Once he’d made the decision to create a series of pen-and-ink illustrated books about pre-war Berlin, graphic artist Jason Lutes had to look far and wide for photographs of the German capital in the doomed days of the Weimar Republic, and its people, before the rise of the Nazi party in 1933. And before the bombs of the Allied forces turned Berlin into rubble.
“Usually, when we’re looking at the past visually, the pictures we get are the postcard pictures of famous landmarks and famous people,” Lutes told lithub.com. Not what he was looking for.
Lute’s three-volume graphic novel Berlin – compiled from 20 years of serialized black-and-white strips – is rich in historical detail; he’s a 50-year-old American who’d never been to Germany before he began the project. Yes, he located photographs of daily life, taken before Hitler, fascism, war and despair had settled over the city like a black blanket. “To imagine what life was like for people at the time, I wanted to really limit my understanding of what came later,” he explained.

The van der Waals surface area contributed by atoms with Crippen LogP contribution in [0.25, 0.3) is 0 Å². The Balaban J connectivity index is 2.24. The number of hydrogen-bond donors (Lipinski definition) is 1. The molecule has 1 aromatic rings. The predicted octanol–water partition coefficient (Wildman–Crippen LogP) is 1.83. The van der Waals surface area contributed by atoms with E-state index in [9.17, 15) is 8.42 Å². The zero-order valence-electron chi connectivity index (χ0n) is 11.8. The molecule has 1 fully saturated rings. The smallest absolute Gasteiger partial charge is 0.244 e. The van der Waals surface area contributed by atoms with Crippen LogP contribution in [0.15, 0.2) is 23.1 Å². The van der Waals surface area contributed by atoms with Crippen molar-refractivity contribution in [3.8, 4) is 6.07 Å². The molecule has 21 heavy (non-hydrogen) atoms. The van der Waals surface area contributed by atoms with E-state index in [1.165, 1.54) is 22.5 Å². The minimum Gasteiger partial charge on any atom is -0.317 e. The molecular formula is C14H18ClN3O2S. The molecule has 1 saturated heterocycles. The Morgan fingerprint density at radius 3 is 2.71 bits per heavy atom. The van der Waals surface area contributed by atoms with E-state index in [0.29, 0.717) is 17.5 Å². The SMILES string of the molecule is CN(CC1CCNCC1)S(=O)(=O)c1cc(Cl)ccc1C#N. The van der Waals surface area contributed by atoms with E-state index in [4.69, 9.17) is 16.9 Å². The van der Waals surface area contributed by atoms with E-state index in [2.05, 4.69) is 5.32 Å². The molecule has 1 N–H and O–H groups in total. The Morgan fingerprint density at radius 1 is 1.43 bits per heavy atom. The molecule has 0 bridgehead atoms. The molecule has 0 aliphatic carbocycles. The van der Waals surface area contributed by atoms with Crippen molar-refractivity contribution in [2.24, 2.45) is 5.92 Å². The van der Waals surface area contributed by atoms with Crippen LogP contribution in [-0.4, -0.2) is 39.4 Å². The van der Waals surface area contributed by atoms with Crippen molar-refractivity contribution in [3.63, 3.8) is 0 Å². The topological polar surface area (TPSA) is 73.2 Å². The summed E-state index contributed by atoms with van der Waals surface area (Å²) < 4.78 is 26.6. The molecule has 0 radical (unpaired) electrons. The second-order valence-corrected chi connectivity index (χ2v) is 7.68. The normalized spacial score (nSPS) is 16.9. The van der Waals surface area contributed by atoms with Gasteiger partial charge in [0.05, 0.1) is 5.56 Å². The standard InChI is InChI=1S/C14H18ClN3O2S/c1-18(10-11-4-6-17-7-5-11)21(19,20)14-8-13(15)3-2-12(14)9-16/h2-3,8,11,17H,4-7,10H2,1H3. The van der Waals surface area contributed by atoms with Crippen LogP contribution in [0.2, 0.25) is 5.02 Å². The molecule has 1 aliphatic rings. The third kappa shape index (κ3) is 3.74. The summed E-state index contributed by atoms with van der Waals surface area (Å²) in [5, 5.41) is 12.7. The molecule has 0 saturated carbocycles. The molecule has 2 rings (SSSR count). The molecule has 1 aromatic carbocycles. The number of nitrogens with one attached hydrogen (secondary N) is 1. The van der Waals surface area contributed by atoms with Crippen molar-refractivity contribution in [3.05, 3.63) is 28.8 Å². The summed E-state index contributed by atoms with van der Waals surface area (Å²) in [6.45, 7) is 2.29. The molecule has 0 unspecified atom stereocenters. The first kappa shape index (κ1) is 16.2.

More than 100,000 copies of Berlin have been sold, and an omnibus edition – including all three massive volumes – has just been published. “If there was ever any doubt of a graphic novel’s ability to achieve a high level of storytelling,” raved Newsday, “this book blows it away.”
Praised for its sympathetic character studies as well as its stark visual realism, Berlin stays focused on specific citizens: Marthe Müller, a young woman escaping the memory of a brother killed in World War I; Kurt Severing, an idealistic journalist losing faith in the printed word as extremism takes hold; the Brauns, a family torn apart by poverty and politics.
Lutes will visit the Arts XChange, 515 22nd Street S., Sunday (Nov. 18) to speak, and sign copies of Berlin. The free event, from 3 to 5 p.m., is a partnership with Tombolo Books and the Florida Holocaust Museum.
The austere comic strips stay away from overt violence; indeed, Lutes avoided including swastikas, on purpose, until the very end. Berlin is about the people, and the city, in a time of great unease – the calm before the storm.
In lithub.com, Lutes was asked about certain similarities between Weimar Germany and the present-day United States. “Here’s basically somebody who’s positing himself as a strong man who will bring us all together—spouting a lot of the same rhetoric that any strong man throughout history has spouted, including Hitler,” he said.
“We’re in a place where reality feels like speculative fiction, which makes historical fiction like my book seem quaint.”